By Kristina Gibbs
If you want to be transported back into a land of Once Upon a Times where the magical and the mysterious collide, then delving into Sally Rosen Kindred’s work is for you. Only expect a few darker twists.
In Says the Forest to the Girl, Kindred modernizes popular tales—inserting Little Red Riding Hood, Cinderella, Sleeping Beauty, and others—while also restoring them back to their original eerie glory. The results are spellbinding.
The chapbook itself is seamless. When the poems transition, each theme bleeds over onto the next page; the poems are distinct in voice and syntax, but they all carry ominous scenes and darker elements of nature. There is intent behind every minute detail from the symbols of black birds to the reintroduction of characters throughout the cohesive work.
Kristina Gibbs is an emerging writer from the hills of Tennessee currently pursuing a Bachelor’s degree in English and minor in Linguistics. She has previously published an interview in an online publication, Speaking of Marvels. When she is not reading or writing, you may find her clambering over both hiking trails and paint brushes.
By Richard Nester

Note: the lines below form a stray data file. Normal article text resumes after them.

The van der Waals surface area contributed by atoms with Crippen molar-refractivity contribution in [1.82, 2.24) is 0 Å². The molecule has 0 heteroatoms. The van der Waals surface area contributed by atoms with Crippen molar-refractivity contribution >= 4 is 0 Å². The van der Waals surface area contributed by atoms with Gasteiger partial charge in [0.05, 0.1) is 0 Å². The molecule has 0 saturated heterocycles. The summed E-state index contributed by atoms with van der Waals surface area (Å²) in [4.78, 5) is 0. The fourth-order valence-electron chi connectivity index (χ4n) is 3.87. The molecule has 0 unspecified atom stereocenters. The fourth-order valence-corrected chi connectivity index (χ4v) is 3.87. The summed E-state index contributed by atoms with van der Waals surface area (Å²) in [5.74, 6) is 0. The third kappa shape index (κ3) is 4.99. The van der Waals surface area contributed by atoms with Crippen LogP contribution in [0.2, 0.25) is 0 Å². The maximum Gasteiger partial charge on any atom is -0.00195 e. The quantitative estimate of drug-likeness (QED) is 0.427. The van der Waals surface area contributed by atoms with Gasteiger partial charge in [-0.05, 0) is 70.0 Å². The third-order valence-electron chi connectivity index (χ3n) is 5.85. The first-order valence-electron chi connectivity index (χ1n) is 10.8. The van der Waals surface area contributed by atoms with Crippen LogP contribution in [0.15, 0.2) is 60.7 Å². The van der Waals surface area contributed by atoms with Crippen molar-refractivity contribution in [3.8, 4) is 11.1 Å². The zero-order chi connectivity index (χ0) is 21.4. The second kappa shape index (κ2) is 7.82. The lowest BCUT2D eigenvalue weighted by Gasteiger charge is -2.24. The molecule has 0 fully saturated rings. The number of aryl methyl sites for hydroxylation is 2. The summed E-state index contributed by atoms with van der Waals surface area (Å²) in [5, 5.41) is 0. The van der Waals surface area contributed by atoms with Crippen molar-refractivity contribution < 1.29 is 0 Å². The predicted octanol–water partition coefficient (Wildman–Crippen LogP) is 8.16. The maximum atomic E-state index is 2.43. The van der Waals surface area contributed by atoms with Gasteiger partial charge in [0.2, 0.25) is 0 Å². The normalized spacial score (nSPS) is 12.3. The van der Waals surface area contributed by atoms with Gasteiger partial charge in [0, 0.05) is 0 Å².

Sonia Greenfield’s chapbook, American Parable, should receive a trumpet fanfare upon being opened. It pioneers a style, a method—not so revolutionary as Whitman’s breathtaking leap into free verse perhaps—but worthy of notice both for what it says and how it says it. Greenfield’s verse is fiery, packed with lived experience and whetted by an imaginative grit that is emotionally concrete, accurate and incisive. She manages to join Whitman’s vigorous engagement with public issues with Dickinson’s lyric genius for private mediation. Greenfield’s poems are not only important in themselves as individual explorations of significant human questions but also for what they accomplish in terms of method, which is to explore civic questions in poems that have a complete right to be called lyric poems, something long thought impossible. In American Parable, Greenfield successfully closes the considerable distance between the styles of Whitman and Dickinson and their subject matters.